As expected, the proponents of Proposition 8 have filed a petition for certiorari asking the Supreme Court to review and reverse Judge Stephen Reinhardt’s badly flawed Ninth Circuit ruling striking down Prop 8. For the reasons set forth in the petition, I strongly believe that the Court should and will grant review.
Here (and continuing below the fold) is the introduction to the cert petition:
In this case, however, a divided panel of the Ninth Circuit held that the Equal Protection Clause of the Fourteenth Amendment bars the People of the State of California from adopting a constitutional amendment – Proposition 8 – that reinstated the traditional definition of marriage a few months after the California Supreme Court, in a four-to-three decision, had ordered that marriage be redefined to include same-sex couples. Proposition 8 was doomed, the panel majority reasoned, because of its “relative timing,” App. 56a, and because it “change[d] the law far too little to achieve any of the effects it purportedly was intended to yield,” App. 91a. Having been adopted after the California Supreme Court’s decision in In re Marriage Cases interpreting the State Constitution to extend the right to marry to same-sex couples, Proposition 8’s “unique and strictly limited effect” was to “take away” from same-sex couples “the official designation of ‘marriage,’ ” while “leaving in place all of its incidents” under the State’s domestic partnership laws. App. 17a.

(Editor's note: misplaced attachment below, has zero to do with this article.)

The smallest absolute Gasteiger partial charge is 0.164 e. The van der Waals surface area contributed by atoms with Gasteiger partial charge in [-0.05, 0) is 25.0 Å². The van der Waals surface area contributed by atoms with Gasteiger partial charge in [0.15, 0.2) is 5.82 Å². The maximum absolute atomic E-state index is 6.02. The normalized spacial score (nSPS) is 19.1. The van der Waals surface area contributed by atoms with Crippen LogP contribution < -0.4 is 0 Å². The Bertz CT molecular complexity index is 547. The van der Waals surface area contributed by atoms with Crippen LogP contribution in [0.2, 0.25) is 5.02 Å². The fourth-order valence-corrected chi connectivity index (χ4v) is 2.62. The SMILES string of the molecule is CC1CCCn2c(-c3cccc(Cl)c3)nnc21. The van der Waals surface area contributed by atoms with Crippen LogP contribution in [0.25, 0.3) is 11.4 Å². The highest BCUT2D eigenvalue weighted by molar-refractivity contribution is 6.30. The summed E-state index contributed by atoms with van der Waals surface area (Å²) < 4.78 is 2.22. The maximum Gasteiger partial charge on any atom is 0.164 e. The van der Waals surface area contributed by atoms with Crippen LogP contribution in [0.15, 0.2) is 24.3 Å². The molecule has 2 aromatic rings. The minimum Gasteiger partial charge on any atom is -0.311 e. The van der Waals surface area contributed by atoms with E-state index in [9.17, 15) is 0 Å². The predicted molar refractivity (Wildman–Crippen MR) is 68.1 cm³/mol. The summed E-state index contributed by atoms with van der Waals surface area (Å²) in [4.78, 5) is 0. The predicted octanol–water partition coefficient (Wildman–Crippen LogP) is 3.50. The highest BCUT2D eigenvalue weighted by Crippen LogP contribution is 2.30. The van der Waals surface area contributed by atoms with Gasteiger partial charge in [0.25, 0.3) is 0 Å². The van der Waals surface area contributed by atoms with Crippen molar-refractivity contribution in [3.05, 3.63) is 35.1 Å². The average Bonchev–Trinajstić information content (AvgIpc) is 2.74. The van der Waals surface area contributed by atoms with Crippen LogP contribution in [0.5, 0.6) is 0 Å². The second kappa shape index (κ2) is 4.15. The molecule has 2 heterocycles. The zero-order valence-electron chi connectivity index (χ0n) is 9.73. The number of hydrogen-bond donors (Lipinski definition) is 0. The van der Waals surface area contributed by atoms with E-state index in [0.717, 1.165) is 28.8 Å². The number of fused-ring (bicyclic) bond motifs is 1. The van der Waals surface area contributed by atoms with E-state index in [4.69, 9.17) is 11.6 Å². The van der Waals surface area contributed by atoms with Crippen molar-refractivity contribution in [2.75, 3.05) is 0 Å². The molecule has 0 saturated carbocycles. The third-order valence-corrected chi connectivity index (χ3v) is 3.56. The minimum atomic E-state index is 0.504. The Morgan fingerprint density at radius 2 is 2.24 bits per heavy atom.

The panel majority held that Proposition 8’s constitutionality is directly controlled by Romer v. Evans, 517 U.S. 620 (1996), even though that case invalidated a Colorado constitutional amendment that, far from having a “unique and strictly limited effect,” imposed an “unprecedented” and “comprehensive” ban on all “legislative, executive or judicial action at any level of state or local government designed to protect the named class [of] homosexual persons or gays and lesbians,” id. at 624. Further, the timing of the Colorado amendment’s adoption played absolutely no role in the Court’s analysis. True, the Colorado amendment operated to repeal a handful of municipal ordinances extending certain antidiscrimination protections to gays and lesbians, but the amendment was held facially invalid, and thus was void throughout the State, not just in those cities that had previously passed antidiscrimination ordinances. Nor did the Romer Court’s decision leave any doubt at all that the amendment would have been struck down regardless where it came from, including a State lacking any preexisting legal protections, state or local, for gays and lesbians. Indeed, the panel majority’s misreading of Romer would bring the case squarely into conflict with Crawford v. Board of Education, 458 U.S. 527 (1982), which expressly “reject[ed] the contention that once a State chooses to do ‘more’ than the Fourteenth Amendment requires, it may never recede,” id. at 535 (emphasis added). As Judge O’Scannlain recognized in his dissent from denial of rehearing en banc, the panel majority’s ruling rests on a “gross misapplication of Romer v. Evans . . . that would be unrecognizable to the Justices who joined it, to those who dissented from it, and to the Judges from sister circuits who have since interpreted it.” App. 445a.